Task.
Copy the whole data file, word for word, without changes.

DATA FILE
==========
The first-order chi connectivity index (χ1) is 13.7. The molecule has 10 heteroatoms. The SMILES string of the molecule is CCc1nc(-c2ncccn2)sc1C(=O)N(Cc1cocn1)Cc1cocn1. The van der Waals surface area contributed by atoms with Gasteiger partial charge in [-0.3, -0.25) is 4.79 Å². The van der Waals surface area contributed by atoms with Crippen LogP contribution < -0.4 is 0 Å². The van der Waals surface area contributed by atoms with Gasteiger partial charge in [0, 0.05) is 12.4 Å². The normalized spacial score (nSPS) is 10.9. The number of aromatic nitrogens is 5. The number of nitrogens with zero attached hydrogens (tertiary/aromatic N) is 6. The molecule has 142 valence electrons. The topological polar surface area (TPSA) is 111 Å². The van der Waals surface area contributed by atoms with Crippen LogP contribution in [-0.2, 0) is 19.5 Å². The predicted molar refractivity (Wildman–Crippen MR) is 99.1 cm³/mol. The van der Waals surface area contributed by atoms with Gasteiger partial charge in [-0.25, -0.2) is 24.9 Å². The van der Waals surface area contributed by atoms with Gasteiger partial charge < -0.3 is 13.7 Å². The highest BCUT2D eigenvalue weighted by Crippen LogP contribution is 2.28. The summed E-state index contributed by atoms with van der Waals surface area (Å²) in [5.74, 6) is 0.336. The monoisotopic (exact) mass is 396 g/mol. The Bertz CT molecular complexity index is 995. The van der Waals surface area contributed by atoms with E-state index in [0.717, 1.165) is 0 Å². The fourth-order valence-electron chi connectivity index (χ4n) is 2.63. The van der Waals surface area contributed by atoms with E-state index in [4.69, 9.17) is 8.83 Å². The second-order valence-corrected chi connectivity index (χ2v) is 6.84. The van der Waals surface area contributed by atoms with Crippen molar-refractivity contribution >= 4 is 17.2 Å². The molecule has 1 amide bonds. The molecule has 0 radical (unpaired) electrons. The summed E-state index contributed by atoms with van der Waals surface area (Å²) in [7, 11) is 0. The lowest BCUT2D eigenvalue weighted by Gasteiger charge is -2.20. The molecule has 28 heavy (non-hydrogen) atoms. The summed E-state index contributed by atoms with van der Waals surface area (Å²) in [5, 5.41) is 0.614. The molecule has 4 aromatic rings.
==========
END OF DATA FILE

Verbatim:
The first-order chi connectivity index (χ1) is 13.7. The molecule has 10 heteroatoms. The SMILES string of the molecule is CCc1nc(-c2ncccn2)sc1C(=O)N(Cc1cocn1)Cc1cocn1. The van der Waals surface area contributed by atoms with Gasteiger partial charge in [-0.3, -0.25) is 4.79 Å². The van der Waals surface area contributed by atoms with Crippen LogP contribution < -0.4 is 0 Å². The van der Waals surface area contributed by atoms with Gasteiger partial charge in [0, 0.05) is 12.4 Å². The normalized spacial score (nSPS) is 10.9. The number of aromatic nitrogens is 5. The number of nitrogens with zero attached hydrogens (tertiary/aromatic N) is 6. The molecule has 142 valence electrons. The topological polar surface area (TPSA) is 111 Å². The van der Waals surface area contributed by atoms with Crippen LogP contribution in [-0.2, 0) is 19.5 Å². The predicted molar refractivity (Wildman–Crippen MR) is 99.1 cm³/mol. The van der Waals surface area contributed by atoms with Gasteiger partial charge in [-0.25, -0.2) is 24.9 Å². The van der Waals surface area contributed by atoms with Gasteiger partial charge < -0.3 is 13.7 Å². The highest BCUT2D eigenvalue weighted by Crippen LogP contribution is 2.28. The summed E-state index contributed by atoms with van der Waals surface area (Å²) in [5.74, 6) is 0.336. The monoisotopic (exact) mass is 396 g/mol. The Bertz CT molecular complexity index is 995. The van der Waals surface area contributed by atoms with E-state index in [0.717, 1.165) is 0 Å². The fourth-order valence-electron chi connectivity index (χ4n) is 2.63. The van der Waals surface area contributed by atoms with E-state index in [4.69, 9.17) is 8.83 Å². The second-order valence-corrected chi connectivity index (χ2v) is 6.84. The van der Waals surface area contributed by atoms with Crippen molar-refractivity contribution >= 4 is 17.2 Å². The molecule has 1 amide bonds. The molecule has 0 radical (unpaired) electrons. The summed E-state index contributed by atoms with van der Waals surface area (Å²) in [7, 11) is 0. The lowest BCUT2D eigenvalue weighted by Gasteiger charge is -2.20. The molecule has 28 heavy (non-hydrogen) atoms. The summed E-state index contributed by atoms with van der Waals surface area (Å²) in [5, 5.41) is 0.614. The molecule has 4 aromatic rings.